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Old 04-08-2017, 10:53 AM   #11
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AC in cab

Yep,
I have the cab of the bus closed off, the 5000 btu AC unit above the windshield, at 100 degrees outside it cools to about 85 with blacked out windows, at night with the help of a fan it cools the whole bus.
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Old 04-08-2017, 05:04 PM   #12
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Thanks Bubb, That is great reference data. Just checked your build thread, any further progress? You did not seem to have further insulated the ceiling? Do you feel any different ceiling temperature where the solar panels are shading your roof?

Later J
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Old 04-08-2017, 07:40 PM   #13
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I haven't built yet, so take my input with a bucket of salt. However, I too want Solar based AC and actually researched that before I even found out about Skoolies. Without the need for an inverter they are more energy efficient. I contacted a couple of manufacturers for solar, DC powered AC and heat pumps and got some great replies. Here's a transcript of an email I sent with the replies inline. Their replies are within the ***:
My question is one of feasibility for installation on an RV. I'm already planning a large capacity solar array with tilts for the roof, so raw power shouldn't be an issue.

The main question is can the outdoor portion of the unit be installed in a low cargo compartment (possibly replacing my RV's outdoor kitchen)? I would open the cargo bay before operation to provide ventilation, but it would effectively be installed in a space with walls on 3 sides. I'd then run the lines to the indoor portion of the unit at a midway(ish) point in the RV. ***Most people that do this have the unit mounted on the back of the RV or bus. Sometime on the side. you have to have enough room around it (at least 12-18 inches) around the sides.***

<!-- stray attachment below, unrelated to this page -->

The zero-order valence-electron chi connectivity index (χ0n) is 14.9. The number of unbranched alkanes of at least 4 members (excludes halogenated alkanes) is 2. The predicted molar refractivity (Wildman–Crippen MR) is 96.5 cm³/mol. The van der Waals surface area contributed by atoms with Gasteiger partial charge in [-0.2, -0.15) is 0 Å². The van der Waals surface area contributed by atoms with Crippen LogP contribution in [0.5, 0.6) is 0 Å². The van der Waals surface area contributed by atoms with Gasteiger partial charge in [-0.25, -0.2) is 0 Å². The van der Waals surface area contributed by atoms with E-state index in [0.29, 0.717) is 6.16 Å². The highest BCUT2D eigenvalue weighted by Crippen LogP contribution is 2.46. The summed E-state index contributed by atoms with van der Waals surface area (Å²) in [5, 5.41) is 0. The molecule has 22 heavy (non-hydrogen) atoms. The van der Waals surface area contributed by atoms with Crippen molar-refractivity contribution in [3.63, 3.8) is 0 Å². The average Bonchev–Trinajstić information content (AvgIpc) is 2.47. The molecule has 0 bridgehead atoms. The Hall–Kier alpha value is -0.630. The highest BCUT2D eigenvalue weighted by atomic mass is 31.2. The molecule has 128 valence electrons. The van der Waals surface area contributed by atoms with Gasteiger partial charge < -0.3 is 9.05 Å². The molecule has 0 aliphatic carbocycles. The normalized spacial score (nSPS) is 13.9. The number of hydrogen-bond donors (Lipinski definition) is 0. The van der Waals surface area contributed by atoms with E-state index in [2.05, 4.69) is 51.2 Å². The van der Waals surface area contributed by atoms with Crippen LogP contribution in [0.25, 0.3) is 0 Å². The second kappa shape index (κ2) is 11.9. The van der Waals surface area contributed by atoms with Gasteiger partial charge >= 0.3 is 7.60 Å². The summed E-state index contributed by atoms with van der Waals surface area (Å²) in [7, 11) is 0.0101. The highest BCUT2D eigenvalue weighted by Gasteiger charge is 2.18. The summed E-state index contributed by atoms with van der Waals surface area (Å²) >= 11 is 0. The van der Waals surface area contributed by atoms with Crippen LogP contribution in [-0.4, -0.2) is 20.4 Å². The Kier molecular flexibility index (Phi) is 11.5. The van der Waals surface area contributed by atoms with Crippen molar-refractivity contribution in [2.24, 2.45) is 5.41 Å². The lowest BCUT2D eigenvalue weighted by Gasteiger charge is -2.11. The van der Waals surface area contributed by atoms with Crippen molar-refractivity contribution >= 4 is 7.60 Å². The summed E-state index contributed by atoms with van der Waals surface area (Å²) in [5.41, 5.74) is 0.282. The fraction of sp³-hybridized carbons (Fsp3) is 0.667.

Second question: What is the weight of the unit? That's a big factor for feasibility. ***The outdoor unit weighs 110lbs. Indoor is 40lbs.***

Third: Any particular concerns about recovering condensed water for filtration and use? That might allow me to kill two birds with one stone when camping way off the beaten trail. The drain hose from the indoor unit should drain outdoors. ***I havenít heard of anyone collecting the water for use.***
Solar & DC Air Conditioners | 48v DC Solar & Telecom Air Conditioner Heat Pump | Off-Grid Air Conditioning

Complete systems with Panels and Batteries included start at $4k, but for Texas I'd suggest looking at the heavy duty system for $6,300. Note these are actually heat pumps, so provide both cooling *and* heating. They are not however ducted systems, so for max effectiveness you'll want to keep interior doors open etc.

Additionally, I'm waiting till later in 2017 then I'll re-research this, as there is some exciting new battery tech on the horizon, including mass produced (read: cheaper) Lithium battery bank options ideally suited to running AC off of solar.

Here's a link to the other company I heard back from, but their website is less helpfull: Solar Air Conditioner | Evacuated Vacuum Tubes | Green Energy Innovations
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Old 04-08-2017, 08:40 PM   #14
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Today while I was repairing the AC compressor clutch I noticed that it would not be hard to rig up a second pulley that is connected to the clutch disc spline. Would not be to hard to run it of a DC motor and see how good or bad it works. The condensor and evaporator / compressor are calculated for much higher cooling capacity then required while stationary. I would imagine that COP would be pretty good when running on 1/4 capacity.
What I read is that the automotive AC compressors are on purpose designed to be inefficient at higher engine RPM.